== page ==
Seattle Weekly Feb 4-10, 1999

Uneven flow
Why corporate rock's setback is Seattle's gain.

by Richard A. Martin

WHEN the SEAGRAM CO. recently bought record giant Polygram for $10.4 billion, the event set off a wave of music industry consolidation that threatens to reverse the tide that brought Seattle to the national pop-music forefront. Universal Music Group, the post-buyout behemoth begat by Seagram, has been aggressively trimming its operations. Gone are two record labels--Geffen and A&M--that were among the most culturally significant major labels of the 1990s. (Geffen Records is best known in Seattle as the major that was home to Nirvana and Hole; A&M released records by Soundgarden.)

Thus far, some 500 UMG employees in New York and Los Angeles have been laid off, and 15 well-known labels in the UMG stable--among them Island, Mercury, and Motown--are to be shuffled and compressed, with Geffen and A&M being folded into the Interscope company. Industry insiders anticipate further reductions; most believe that thousands of jobs will be lost worldwide, that Seattle's 12-person UMG office will be hit by cuts, and that hundreds of bands--some of them Seattle bands on the verge of a major record release--will be dropped by their record companies.

A case in point is the young Seattle punk group MxPx. Though the band sold a respectable 150,000 copies of its major-label debut on A&M, it looks to be among those dropped as a result of the shake-up, and Bill Power--operations manager of Seattle's Tooth & Nail Records, the independent label that first signed MxPx--says the band is shopping a live album to new labels because it expects its next scheduled A&M release to be canceled.

Although the consolidation is causing widespread grief throughout the industry, and although Seattle bands figure to suffer from the fallout, the mood in Seattle is surprisingly, almost eerily, upbeat--a function, possibly, of the city's rich tradition of locally grown and sustained music.

Part of the cheerfulness here stems from the sense that many local bands will be spared the consolidation's axe. Ex-Soundgarden front man Chris Cornell, under contract with A&M, and Hole, still under contract with Geffen, reportedly will find shelter under the Interscope umbrella. And while one of Interscope's newest Seattle signees--the Supersuckers--has yet to hear whether its debut major-label release will hit the shelves as scheduled, band manager Danny Bland is defiantly optimistic. "We're not waiting to see if we're dropped," he says. "We're waiting for a release date."

Another part of this optimism has to do with the belief that Seattle was musically better off before Corporate Rock discovered it. The past five years have been filled with the lament that bands here were happier and more productive before major labels swept in and signed everyone to contracts.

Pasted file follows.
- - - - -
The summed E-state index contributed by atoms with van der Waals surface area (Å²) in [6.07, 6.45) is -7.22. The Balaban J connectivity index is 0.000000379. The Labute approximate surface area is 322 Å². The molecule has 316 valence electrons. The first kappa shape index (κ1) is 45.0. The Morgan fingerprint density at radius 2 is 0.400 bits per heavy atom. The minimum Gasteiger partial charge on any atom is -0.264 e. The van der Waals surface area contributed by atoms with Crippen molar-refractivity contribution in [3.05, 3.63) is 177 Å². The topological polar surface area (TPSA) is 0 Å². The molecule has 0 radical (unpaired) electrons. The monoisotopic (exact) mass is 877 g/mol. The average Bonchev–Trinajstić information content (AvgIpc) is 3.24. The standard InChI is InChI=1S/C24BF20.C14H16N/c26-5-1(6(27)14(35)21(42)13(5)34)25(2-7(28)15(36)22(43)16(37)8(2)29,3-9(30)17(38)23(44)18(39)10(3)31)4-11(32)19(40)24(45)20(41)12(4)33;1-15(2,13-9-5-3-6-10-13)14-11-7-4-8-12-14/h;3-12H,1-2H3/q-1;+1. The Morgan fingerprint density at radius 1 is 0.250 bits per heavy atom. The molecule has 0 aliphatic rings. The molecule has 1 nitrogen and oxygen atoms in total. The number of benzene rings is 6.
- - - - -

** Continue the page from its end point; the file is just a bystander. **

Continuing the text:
Certainly, Seattle record companies were better off before losing their biggest-selling acts to majors, and it should come as no surprise that representatives at Seattle's independent labels are rejoicing at the industry shake-out. Sub Pop general manager Megan Jasper notes that many of the bands to be dropped in coming months are mediocre sellers for major labels, but big sellers for indie labels. "A lot of these bands are selling around 30,000-50,000 CDs," she says. "To a major, these numbers aren't impressive, but to an independent, where overhead is much lower, these numbers are very impressive." Tooth & Nail's Bill Power is similarly excited at the apparent renewed opportunity for indies to sign talented bands. "I secretly like to see them not doing well and having to consolidate," he says. "They'll be less likely to go chasing after indie bands."

With UMG's corporate stewardship certain to make majors more conservative, gloating is practically in order. After all, just prior to Seattle becoming the Birthplace of Grunge, it was the center of America's underground music scene and home to a subculture in revolt against the play-it-safe, big-hit fixation of Corporate Rock. It seemed that you couldn't buy the sense of community that Seattle's bands and indie-label owners shared back then; most of Sub Pop's early record deals with bands were done on a handshake. But when the majors came to town with open wallets, it was more pressure than most could bear, and Seattle lost the independent spirit that helped spawn bands like Nirvana and Soundgarden, Mudhoney and the Screaming Trees--all of which signed to majors after developing and maturing here.

In the past couple of years, there's been a resurgence in the development of homegrown labels and hints of a strengthening live scene; a recent weekend show at the Crocodile featuring indie-pop upstarts Death Cab for Cutie and Pedro the Lion sold out soon after the doors opened. With this momentum, and with the industry digging into the trenches, Seattle's scene looks poised for another surge. "Whenever you get consolidation like this," says the Supersuckers' Bland, "it's probably gonna be good for art.

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